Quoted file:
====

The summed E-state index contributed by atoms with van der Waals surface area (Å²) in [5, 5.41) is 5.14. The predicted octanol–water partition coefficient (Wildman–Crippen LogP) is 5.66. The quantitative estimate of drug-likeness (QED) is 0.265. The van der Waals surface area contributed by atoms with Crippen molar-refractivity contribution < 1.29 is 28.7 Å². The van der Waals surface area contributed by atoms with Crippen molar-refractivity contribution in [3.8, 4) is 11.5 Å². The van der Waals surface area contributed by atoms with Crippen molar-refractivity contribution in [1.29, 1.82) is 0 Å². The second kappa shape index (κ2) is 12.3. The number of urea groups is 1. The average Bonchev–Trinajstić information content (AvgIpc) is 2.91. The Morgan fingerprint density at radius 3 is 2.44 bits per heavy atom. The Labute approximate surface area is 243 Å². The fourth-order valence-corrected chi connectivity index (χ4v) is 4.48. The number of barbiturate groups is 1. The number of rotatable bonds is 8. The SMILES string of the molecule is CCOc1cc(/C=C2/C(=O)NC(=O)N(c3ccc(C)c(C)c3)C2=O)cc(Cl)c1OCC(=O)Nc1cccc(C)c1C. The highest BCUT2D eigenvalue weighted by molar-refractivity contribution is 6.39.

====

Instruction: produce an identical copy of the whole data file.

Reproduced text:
The summed E-state index contributed by atoms with van der Waals surface area (Å²) in [5, 5.41) is 5.14. The predicted octanol–water partition coefficient (Wildman–Crippen LogP) is 5.66. The quantitative estimate of drug-likeness (QED) is 0.265. The van der Waals surface area contributed by atoms with Crippen molar-refractivity contribution < 1.29 is 28.7 Å². The van der Waals surface area contributed by atoms with Crippen molar-refractivity contribution in [3.8, 4) is 11.5 Å². The van der Waals surface area contributed by atoms with Crippen molar-refractivity contribution in [1.29, 1.82) is 0 Å². The second kappa shape index (κ2) is 12.3. The number of urea groups is 1. The average Bonchev–Trinajstić information content (AvgIpc) is 2.91. The Morgan fingerprint density at radius 3 is 2.44 bits per heavy atom. The Labute approximate surface area is 243 Å². The fourth-order valence-corrected chi connectivity index (χ4v) is 4.48. The number of barbiturate groups is 1. The number of rotatable bonds is 8. The SMILES string of the molecule is CCOc1cc(/C=C2/C(=O)NC(=O)N(c3ccc(C)c(C)c3)C2=O)cc(Cl)c1OCC(=O)Nc1cccc(C)c1C. The highest BCUT2D eigenvalue weighted by molar-refractivity contribution is 6.39.